Coverage of Monday’s opinions continued yesterday. At this blog, Brian Wolfman analyzed the decision in in Taniguchi v. Kan Pacific Saipan, in which the Court held that document translation costs cannot be recovered under 28 U.S.C. § 1290, the federal cost-shifting statute, and concluded that the opinion is “clear . . . logical, and fair.” The editorial staff of the New York Times took the opposite view, arguing that Justice Ginsburg’s dissenting opinion, in which she argued that the statute should be read to include translation of written as well as oral speech, had “the more convincing interpretation.” [Note: The author of this post worked on the case as a summer associate at Jones Day, which represented the petitioner.]
Coverage of the impending decision in the challenge to the Affordable Care Act also continues. At Bloomberg, Greg Stohr provides a primer on the history of the Commerce Clause and its applications. Continuing a theme raised by Kathleen Parker in the Washington Post (covered in yesterday’s round-up), several commentators discuss efforts to influence the Court’s decision. At the Washington Post’s Right Turn blog, Jennifer Rubin argues that “liberal advocates ask [Chief Justice] Roberts to knuckle under to the President’s public intimidation of the Supreme Court,” while at the Opinion L.A. blog of the Los Angeles Times, Michael McGough writes that “[s]ome conservatives are in a mild panic about the possibility that Chief Justice John G. Roberts Jr. will succumb to pressure from Democrats and the liberal media to uphold “Obamacare.” Over at Balkinization, Mark Tushnet argues that conservative commentators are preparing to argue that any decision upholding the mandate was tainted by politics. At Investor’s Business Daily, David Hogberg writes that both Democrats and Republicans would face political difficulties were the Court to strike down the Affordable Care Act. Writing at PrawfsBlawg, Paul Horwitz considers the possible motivations driving the recent spate of posts on the politics of the individual mandate decision. At the Volokh Conspiracy, Randy Barnett writes that if Chief Justice Roberts votes to uphold the act, his vote might appear, however unfairly, to have been influenced by political pressures; David Bernstein argues that a decision striking down the Affordable Care Act would not signal a “radical libertarian” turn in the Court’s jurisprudence; and Ilya Somin writes that a decision striking down the act would not “lead to the resuscitation of Lochner v. New York and the invalidation of a wide range of economic regulations.”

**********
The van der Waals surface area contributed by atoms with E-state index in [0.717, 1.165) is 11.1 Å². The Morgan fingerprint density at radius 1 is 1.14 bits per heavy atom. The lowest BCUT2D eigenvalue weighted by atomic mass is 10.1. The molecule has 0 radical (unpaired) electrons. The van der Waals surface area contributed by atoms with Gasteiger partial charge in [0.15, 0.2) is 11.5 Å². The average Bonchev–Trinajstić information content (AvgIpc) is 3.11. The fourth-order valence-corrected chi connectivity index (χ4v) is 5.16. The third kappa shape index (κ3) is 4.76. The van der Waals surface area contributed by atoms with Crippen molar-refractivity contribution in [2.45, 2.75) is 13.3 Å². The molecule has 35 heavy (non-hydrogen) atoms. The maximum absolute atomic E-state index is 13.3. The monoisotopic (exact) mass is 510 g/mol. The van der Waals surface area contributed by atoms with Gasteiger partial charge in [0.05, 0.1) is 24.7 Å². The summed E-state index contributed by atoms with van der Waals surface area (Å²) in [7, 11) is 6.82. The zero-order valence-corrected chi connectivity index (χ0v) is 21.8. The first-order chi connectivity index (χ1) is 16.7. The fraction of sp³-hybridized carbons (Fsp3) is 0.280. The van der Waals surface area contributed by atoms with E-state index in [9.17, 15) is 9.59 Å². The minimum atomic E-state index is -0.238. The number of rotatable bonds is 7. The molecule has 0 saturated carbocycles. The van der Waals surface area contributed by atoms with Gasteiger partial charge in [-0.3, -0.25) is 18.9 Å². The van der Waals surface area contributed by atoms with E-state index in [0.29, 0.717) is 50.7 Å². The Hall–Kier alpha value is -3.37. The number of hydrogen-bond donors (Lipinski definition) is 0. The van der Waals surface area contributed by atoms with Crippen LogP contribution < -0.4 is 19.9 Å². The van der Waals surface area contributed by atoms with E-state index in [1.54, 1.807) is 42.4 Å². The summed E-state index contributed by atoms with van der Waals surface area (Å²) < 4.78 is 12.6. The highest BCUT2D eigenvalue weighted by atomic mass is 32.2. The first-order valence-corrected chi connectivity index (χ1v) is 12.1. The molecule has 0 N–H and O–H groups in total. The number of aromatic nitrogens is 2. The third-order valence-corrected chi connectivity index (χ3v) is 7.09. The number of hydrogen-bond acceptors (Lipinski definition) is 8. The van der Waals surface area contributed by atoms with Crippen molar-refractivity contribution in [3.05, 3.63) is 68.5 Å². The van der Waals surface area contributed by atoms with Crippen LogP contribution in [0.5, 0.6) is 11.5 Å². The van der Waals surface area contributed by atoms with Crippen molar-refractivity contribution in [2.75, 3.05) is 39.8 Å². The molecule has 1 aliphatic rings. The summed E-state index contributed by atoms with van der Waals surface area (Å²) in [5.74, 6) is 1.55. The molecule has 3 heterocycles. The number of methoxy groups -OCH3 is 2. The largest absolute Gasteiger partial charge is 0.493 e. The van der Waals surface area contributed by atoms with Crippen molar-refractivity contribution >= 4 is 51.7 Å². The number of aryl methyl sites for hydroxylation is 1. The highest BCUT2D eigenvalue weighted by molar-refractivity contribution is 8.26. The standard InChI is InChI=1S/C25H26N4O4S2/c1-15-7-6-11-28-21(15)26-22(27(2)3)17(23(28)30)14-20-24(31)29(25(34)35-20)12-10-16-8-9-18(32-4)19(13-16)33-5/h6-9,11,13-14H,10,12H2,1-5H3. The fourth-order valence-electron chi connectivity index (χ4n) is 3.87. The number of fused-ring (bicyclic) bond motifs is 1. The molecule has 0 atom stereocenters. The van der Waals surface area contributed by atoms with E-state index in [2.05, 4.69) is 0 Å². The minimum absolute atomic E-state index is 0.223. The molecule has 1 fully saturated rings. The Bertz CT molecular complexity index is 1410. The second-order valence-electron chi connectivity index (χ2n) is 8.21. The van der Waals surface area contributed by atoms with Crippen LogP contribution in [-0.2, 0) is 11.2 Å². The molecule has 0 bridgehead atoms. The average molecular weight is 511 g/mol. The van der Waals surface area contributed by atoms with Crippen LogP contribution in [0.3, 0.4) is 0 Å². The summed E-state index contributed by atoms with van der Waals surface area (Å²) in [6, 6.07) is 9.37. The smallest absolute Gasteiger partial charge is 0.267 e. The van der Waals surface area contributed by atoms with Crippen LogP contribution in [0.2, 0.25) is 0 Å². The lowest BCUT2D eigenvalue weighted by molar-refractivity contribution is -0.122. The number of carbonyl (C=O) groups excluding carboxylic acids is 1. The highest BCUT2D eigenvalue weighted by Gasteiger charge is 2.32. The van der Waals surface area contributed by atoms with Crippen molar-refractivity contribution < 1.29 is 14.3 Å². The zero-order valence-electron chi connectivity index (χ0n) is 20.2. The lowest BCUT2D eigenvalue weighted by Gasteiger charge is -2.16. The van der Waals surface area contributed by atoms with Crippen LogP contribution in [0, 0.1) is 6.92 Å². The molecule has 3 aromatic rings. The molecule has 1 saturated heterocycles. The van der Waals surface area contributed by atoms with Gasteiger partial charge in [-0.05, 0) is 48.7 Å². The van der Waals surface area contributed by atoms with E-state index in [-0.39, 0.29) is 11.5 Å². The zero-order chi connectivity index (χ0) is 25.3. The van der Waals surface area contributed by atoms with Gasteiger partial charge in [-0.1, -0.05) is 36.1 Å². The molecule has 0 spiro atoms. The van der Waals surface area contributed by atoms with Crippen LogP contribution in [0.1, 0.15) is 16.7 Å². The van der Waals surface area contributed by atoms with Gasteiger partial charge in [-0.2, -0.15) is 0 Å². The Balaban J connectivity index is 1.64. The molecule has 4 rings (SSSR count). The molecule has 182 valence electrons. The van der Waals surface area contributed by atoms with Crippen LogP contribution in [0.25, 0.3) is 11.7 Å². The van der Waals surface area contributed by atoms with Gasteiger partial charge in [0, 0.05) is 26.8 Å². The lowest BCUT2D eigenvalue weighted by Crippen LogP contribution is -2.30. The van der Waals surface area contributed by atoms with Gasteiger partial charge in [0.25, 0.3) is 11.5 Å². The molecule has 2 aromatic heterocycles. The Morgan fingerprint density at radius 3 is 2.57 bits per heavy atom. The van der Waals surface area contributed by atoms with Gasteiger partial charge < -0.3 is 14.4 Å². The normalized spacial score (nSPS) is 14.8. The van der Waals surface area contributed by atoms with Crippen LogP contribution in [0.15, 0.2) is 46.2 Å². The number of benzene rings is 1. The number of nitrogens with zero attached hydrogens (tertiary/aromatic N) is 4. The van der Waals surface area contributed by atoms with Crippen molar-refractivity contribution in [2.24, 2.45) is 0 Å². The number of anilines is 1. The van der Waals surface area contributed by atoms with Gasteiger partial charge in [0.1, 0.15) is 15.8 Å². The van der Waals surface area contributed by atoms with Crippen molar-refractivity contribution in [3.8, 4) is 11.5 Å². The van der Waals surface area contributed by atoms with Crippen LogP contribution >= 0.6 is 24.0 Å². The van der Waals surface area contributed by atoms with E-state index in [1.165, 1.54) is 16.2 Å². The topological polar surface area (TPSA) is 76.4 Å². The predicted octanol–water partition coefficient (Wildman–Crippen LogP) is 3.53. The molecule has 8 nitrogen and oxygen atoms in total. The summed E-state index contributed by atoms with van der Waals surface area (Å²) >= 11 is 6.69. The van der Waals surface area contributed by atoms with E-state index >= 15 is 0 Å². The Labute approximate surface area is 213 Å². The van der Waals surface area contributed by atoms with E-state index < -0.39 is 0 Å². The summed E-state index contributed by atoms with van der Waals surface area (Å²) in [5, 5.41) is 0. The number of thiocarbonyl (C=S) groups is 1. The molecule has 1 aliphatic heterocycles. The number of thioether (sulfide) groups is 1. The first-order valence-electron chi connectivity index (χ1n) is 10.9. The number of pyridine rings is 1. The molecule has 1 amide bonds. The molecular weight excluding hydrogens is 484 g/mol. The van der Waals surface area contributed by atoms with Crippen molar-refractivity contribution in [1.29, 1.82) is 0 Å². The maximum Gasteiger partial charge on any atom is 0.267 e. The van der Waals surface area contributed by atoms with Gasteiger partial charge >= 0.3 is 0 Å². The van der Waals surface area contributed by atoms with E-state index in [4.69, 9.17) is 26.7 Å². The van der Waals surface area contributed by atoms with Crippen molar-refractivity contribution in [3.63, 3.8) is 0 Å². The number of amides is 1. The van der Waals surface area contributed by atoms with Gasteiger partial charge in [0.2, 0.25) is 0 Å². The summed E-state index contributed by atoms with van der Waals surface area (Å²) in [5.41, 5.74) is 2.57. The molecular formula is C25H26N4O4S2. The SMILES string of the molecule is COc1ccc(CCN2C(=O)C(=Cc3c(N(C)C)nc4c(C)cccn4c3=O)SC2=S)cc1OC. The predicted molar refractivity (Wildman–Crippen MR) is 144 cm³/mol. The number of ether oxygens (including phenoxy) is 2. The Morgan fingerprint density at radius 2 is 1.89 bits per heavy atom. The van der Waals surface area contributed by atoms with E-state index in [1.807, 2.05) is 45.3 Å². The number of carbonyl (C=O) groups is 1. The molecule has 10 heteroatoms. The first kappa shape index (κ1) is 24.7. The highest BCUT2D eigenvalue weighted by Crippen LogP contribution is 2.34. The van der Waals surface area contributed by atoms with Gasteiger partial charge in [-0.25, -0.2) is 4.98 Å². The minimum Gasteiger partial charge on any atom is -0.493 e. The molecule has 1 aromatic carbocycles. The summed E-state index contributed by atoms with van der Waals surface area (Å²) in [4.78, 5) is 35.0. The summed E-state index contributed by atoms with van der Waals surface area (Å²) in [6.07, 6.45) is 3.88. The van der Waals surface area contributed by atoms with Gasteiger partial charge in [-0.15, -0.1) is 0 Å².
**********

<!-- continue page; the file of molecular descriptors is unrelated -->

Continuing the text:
Other coverage focuses on campaign finance. Writing for this blog, Lyle Denniston discusses recent filings in American Tradition Partnership v. Bullock, the challenge to the Montana Supreme Court ruling upholding a statute that bans corporate spending in state elections. Writing for Reason, Damon Root describes the Montana Supreme Court holding as “misguided.”
- Writing for this blog, Lyle Denniston discusses the recent stay application filed by the Governor of Rhode Island in Chafee v. United States, which asks the Court to block the transfer of a state prisoner to the federal government for prosecution and a possible death sentence.
- At Reason, Jacob Sullum discusses the questions about the constitutionality of warrantless electronic surveillance left open by United States v. Jones, in which the Court held that tracking a suspect’s movements by attaching a GPS tracker to his car constituted a search for Fourth Amendment purposes.
- At Public Citizen’s Consumer Law and Policy blog, Brian Wolfman discusses Justice Stevens’ recent talk at the American Law Institute in which he criticized the Court’s ruling in Bush v. Gore.
- Writing in the New York Times, Mae Kuykendall argues that the Supreme Court should require all states to recognize same-sex marriages lawfully conducted in other states in order to provide “a way out of the same-sex marriage mess.”
- Over at the Daily Beast, Chris Geidner discusses calls for Justice Ginsburg to retire in order to ensure that President Obama gets to pick her successor.
Recommended Citation: Cormac Early, Thursday round-up, SCOTUSblog (May. 24, 2012, 9:33 AM), http://www.scotusblog.com/2012/05/thursday-round-up-128/